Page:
Hope for degenerative myelopathy

Learn more about genetic testing for degenerative myelopathy and discover what Morris Animal Foundation is doing to help in the battle against this disease.

For many practitioners, degenerative myelopathy is a frustrating and heartbreaking disease. Frustrating because the diagnosis is a challenge and no treatment options exist beyond supportive care. Heartbreaking because of the disease’s relentless, cruel progression. However, the last decade has brought a quantum leap in our understanding of this disease, a new diagnostic test, and renewed efforts to find a treatment that could substantially impact the quality of life for our patients afflicted by DM.

Researchers have searched for a specific cause of degenerative myelopathy since the disease was first described 45 years ago. Morris Animal Foundation was an active supporter of many of these early studies, funding research focused on everything from vitamin deficiencies to viral infections. However, none of these avenues yielded a clear-cut cause for the disease.

Veterinarians have long recognized a breed predilection for DM. The advent of more sophisticated genetic tools in the early 1990s allowed researchers to explore the genetic underpinnings of the disease in greater detail. This, coupled with the discovery of a genetic mutation associated with amyotrophic lateral sclerosis in people, fueled more research to pinpoint a genetic basis for the disease. In 2009, researchers at the University of Missouri and the Broad Institute identified a mutation in the canine SOD1 gene as the likely culprit, opening a new era in our understanding of the disease and providing hope for a potential treatment.

A screening test for SOD1 (including a variant unique to Bernese mountain dogs) is available to veterinarians and dog owners. The test can help estimate the risk for disease development but must be interpreted with caution, since data suggests that other genetic or environmental factors also are critical to the development of degenerative myelopathy. In addition, not all breeds with the mutation have been proven to have disease susceptibility. According to the Orthopedic Foundation for Animals, breeds that have met this level of scientific evidence are:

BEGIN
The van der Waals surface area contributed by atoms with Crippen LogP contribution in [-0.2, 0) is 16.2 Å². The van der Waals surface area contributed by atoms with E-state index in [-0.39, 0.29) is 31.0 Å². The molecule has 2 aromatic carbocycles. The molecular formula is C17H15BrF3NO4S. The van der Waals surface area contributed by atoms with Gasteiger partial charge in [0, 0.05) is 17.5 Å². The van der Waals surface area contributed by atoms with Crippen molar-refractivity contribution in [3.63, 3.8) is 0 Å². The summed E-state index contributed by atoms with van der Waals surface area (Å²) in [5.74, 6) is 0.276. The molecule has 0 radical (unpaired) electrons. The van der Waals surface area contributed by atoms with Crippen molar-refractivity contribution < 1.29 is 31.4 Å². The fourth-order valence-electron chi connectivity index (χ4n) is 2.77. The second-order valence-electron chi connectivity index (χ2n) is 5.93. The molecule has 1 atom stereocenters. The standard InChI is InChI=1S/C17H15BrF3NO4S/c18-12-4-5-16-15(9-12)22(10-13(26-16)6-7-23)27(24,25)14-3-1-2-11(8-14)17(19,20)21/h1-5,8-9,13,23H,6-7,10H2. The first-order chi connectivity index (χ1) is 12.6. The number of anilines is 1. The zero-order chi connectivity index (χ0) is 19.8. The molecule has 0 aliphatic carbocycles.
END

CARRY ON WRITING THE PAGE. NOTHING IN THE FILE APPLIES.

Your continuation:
• American Eskimo dog
  • Bernese mountain dog
  • Borzoi
  • Boxer
  • Cardigan and Pembroke Welsh Corgi
  • Chesapeake Bay retriever
  • German shepherd dog
  • Golden retriever
  • Great Pyrenees
  • Kerry blue terrier
  • Poodle
  • Pug
  • Rhodesian ridgeback
  • Shetland sheepdog
  • Soft-coated wheaten terrier
  • Wire fox terrier

Although genetic testing can help with diagnosis of DM, definitive diagnosis can still be challenging. Commonly used diagnostic tools such as X-rays, magnetic resonance imaging and spinal fluid analysis have all fallen short in definitively diagnosing this disease. Morris Animal Foundation-funded researchers at Cornell University are exploring the use of an advanced MRI technique, diffusion tensor imaging. This tool may help detect subtle spinal cord changes and help in the diagnosis of degenerative myelopathy. This approach is successfully used to detect white matter lesion load in human patients with neurodegenerative disease. Early data using this new imaging technique in dogs is promising.

Despite promising advances in the diagnosis of DM and a greater understanding of how the SOD1 mutation contributes to pathogenesis, an effective treatment for DM remains elusive. Foundation-funded researchers at North Carolina State University are tackling this problem using a new gene silencing technology. In a small clinical trial enrolling four client-owned dogs with degenerative myelopathy, researchers are seeing if they can reduce the expression of the mutated gene using this new technique. If effective with no adverse results, researchers will explore this strategy further as a potential novel therapy for dogs with degenerative myelopathy in clinical trials.

As research continues, supportive care and physical rehabilitation remain the cornerstones of treatment for this disease.

For more information about our DM studies, visit Morris Animal Foundation. You also can subscribe to the Foundation’s new monthly email newsletter and podcast series, Fresh Scoop, geared toward practicing veterinarians. Fresh Scoop provides updates on the latest veterinary research findings on health advances that will impact your practice today, and shape veterinary medicine tomorrow.